The redactions that were in many of the documents released were entirely un-necessary, and the explanations given as to their necessity were baffling. These were not names of secret agents who could be identified and killed abroad – no, these were names of VPN appliance vendors and software companies. The cynical observer would note that the redactions are likely due to the Guardian and friends aversion to process servers appearing in their offices. Unfortunately, this makes the leaked document pretty much useless when the vulnerable product is not identified. This is not an isolated example.
That said – I believe that in the case of a wholesale government document release like the Wikileaks/Manning disclosure before it, it is essential that we carefully go through each of the leaked documents with a fresh set of eyes to see if we can extract something ‘new’ out of material we have already seen. So I will be doing my best to examine the raw material that is available from both the Guardian’s website and, thankfully, a much more complete collection available for search and direct download from the ACLU. The most interesting documents I will devote a blog post to. Yes, I will apply experience and trade knowledge to editorialize on information not present to draw conclusions that may be inaccurate. Perhaps this makes me no better than those who I critized in the preceding paragraphs. Nonetheless, unlike the newspapers who had both access to raw material and the source himself to interview should any questions arise, I have none of the above and must try and understand what is going on – and in some of these documents – the lack of context and use of NSA codewords and jargon makes it quite difficult. In any case, I will try and make a weekly feature out of this – and we will examine known NSA operations and have a look at the source material, along with cooberating evidence already in the public domain.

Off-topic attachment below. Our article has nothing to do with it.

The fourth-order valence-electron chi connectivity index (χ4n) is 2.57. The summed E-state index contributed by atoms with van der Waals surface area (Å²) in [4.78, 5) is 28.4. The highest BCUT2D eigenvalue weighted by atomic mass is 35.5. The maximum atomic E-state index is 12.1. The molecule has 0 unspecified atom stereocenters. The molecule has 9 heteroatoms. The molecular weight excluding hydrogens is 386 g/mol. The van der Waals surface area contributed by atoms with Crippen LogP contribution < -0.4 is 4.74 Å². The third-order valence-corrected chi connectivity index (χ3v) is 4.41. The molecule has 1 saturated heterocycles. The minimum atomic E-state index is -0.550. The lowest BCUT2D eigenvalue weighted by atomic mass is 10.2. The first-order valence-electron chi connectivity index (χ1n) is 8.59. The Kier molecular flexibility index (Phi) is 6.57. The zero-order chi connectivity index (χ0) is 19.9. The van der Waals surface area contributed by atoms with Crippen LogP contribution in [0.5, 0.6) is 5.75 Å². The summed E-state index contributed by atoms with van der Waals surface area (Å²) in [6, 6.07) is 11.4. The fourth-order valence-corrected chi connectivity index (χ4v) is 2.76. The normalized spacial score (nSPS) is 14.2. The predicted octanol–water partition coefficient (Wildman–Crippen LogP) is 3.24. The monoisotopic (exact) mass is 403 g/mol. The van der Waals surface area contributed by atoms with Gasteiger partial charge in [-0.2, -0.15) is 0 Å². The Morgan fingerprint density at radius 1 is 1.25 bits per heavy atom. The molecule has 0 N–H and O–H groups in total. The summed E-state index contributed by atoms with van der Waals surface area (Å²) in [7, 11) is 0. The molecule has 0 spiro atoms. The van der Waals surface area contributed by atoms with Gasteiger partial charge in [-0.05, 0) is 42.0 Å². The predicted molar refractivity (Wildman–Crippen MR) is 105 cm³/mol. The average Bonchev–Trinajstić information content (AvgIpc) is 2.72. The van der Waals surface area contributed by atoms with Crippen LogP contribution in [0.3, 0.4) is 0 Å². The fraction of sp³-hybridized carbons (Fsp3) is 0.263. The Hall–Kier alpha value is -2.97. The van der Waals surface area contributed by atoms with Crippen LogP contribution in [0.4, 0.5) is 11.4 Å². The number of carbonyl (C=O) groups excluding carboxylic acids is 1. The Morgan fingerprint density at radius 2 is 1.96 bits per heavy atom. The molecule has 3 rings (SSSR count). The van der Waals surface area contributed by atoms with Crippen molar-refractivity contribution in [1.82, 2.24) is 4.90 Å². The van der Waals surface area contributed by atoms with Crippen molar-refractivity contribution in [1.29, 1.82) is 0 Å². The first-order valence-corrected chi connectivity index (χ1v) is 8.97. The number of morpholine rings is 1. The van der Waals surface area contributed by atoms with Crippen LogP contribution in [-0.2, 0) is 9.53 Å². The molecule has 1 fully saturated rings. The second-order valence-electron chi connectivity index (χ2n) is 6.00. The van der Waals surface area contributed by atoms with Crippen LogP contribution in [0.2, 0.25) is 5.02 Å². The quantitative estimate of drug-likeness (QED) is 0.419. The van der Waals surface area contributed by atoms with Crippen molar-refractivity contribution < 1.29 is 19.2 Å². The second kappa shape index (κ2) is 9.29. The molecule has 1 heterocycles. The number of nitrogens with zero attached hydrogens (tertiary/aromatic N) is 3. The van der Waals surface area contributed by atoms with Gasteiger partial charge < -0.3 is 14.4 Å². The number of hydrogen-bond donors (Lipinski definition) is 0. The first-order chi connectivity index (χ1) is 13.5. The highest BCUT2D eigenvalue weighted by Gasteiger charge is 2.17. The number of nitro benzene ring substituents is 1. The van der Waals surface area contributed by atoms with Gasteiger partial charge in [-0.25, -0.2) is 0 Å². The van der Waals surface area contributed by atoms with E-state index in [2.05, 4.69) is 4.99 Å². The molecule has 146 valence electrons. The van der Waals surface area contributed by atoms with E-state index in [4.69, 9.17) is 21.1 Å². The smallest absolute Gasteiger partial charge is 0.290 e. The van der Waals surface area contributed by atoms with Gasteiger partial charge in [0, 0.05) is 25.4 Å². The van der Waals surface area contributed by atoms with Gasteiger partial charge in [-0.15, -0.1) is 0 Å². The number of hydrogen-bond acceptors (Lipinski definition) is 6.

Chinese restaurant chain P.F Chang’s has apparently had quite a serious data breach, with credit card details of customers appearing on an online marketplace for dumps and other material. Brian Krebs has a brief summary as to what he discovered. The nationwide chain, which is based in Scottsdale, AZ has over two hundred locations. The company has responded by creating an online clearinghouse for information relating to the breach.
A statement placed on the aforementioned page by CEO Rick Federico claims that they first learned of the breach on June 10 and that they – with help from the Secret Service have “have concluded that data has been compromised,” which I guess officially confirms that the information that has been leaked is indeed genuine. The statement continues to describe their efforts at mitigation which include their chains falling back to “a manual credit card imprinting system for all P.F. Chang’s China Bistro branded restaurants located in the continental United States.” Unfortunately this is rapidly turning into a P.R. nightmare for the chain, with the story today being picked up by USA Today, amongst others.
This again goes to show that failing to secure your customer’s sensitive information can result in very real consequences that far exceed the damage of the initial compromise. This can include potential legal action, compliance investigations and perhaps most importantly – potentially irrepreable damage to the trust that your business with your clients. If you can avoid storing the card data in house and can offload that risk to your card processing organization, then all the better.